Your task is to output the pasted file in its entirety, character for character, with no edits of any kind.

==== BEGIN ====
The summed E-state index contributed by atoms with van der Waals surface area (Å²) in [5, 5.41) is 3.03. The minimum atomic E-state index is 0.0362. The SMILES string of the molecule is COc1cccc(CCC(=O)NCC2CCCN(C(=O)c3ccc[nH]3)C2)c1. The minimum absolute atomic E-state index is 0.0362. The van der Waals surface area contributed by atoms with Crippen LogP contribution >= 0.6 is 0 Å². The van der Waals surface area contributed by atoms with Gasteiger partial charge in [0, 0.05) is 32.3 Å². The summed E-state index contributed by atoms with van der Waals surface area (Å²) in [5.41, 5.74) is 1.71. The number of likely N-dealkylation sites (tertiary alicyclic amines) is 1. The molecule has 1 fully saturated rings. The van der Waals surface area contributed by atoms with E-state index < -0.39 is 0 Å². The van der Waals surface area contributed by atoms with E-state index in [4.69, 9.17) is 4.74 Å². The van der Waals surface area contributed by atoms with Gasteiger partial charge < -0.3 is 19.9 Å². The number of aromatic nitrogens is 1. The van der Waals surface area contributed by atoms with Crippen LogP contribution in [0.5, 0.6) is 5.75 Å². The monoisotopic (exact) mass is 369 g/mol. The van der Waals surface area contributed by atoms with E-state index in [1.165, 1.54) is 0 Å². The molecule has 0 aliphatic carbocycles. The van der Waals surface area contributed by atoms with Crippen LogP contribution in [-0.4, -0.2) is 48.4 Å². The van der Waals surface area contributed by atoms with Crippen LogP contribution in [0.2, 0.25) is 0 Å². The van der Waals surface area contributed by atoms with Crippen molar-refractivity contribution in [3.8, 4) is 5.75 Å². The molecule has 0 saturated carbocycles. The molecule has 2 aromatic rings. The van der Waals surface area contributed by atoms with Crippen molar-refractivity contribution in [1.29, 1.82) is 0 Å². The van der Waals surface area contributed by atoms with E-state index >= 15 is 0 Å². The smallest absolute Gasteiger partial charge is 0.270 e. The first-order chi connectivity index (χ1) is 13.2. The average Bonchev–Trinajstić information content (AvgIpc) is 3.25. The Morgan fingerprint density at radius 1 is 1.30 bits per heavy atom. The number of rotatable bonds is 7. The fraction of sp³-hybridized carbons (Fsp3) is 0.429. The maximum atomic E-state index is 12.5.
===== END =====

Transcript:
The summed E-state index contributed by atoms with van der Waals surface area (Å²) in [5, 5.41) is 3.03. The minimum atomic E-state index is 0.0362. The SMILES string of the molecule is COc1cccc(CCC(=O)NCC2CCCN(C(=O)c3ccc[nH]3)C2)c1. The minimum absolute atomic E-state index is 0.0362. The van der Waals surface area contributed by atoms with Crippen LogP contribution >= 0.6 is 0 Å². The van der Waals surface area contributed by atoms with Gasteiger partial charge in [0, 0.05) is 32.3 Å². The summed E-state index contributed by atoms with van der Waals surface area (Å²) in [5.41, 5.74) is 1.71. The number of likely N-dealkylation sites (tertiary alicyclic amines) is 1. The molecule has 1 fully saturated rings. The van der Waals surface area contributed by atoms with E-state index < -0.39 is 0 Å². The van der Waals surface area contributed by atoms with E-state index in [4.69, 9.17) is 4.74 Å². The van der Waals surface area contributed by atoms with Gasteiger partial charge < -0.3 is 19.9 Å². The number of aromatic nitrogens is 1. The van der Waals surface area contributed by atoms with Crippen LogP contribution in [0.5, 0.6) is 5.75 Å². The monoisotopic (exact) mass is 369 g/mol. The van der Waals surface area contributed by atoms with E-state index in [1.165, 1.54) is 0 Å². The molecule has 0 aliphatic carbocycles. The van der Waals surface area contributed by atoms with Crippen LogP contribution in [-0.4, -0.2) is 48.4 Å². The van der Waals surface area contributed by atoms with Crippen LogP contribution in [0.2, 0.25) is 0 Å². The van der Waals surface area contributed by atoms with Crippen molar-refractivity contribution in [3.8, 4) is 5.75 Å². The molecule has 0 saturated carbocycles. The molecule has 2 aromatic rings. The van der Waals surface area contributed by atoms with Crippen molar-refractivity contribution in [1.29, 1.82) is 0 Å². The van der Waals surface area contributed by atoms with E-state index >= 15 is 0 Å². The smallest absolute Gasteiger partial charge is 0.270 e. The first-order chi connectivity index (χ1) is 13.2. The average Bonchev–Trinajstić information content (AvgIpc) is 3.25. The Morgan fingerprint density at radius 1 is 1.30 bits per heavy atom. The number of rotatable bonds is 7. The fraction of sp³-hybridized carbons (Fsp3) is 0.429. The maximum atomic E-state index is 12.5.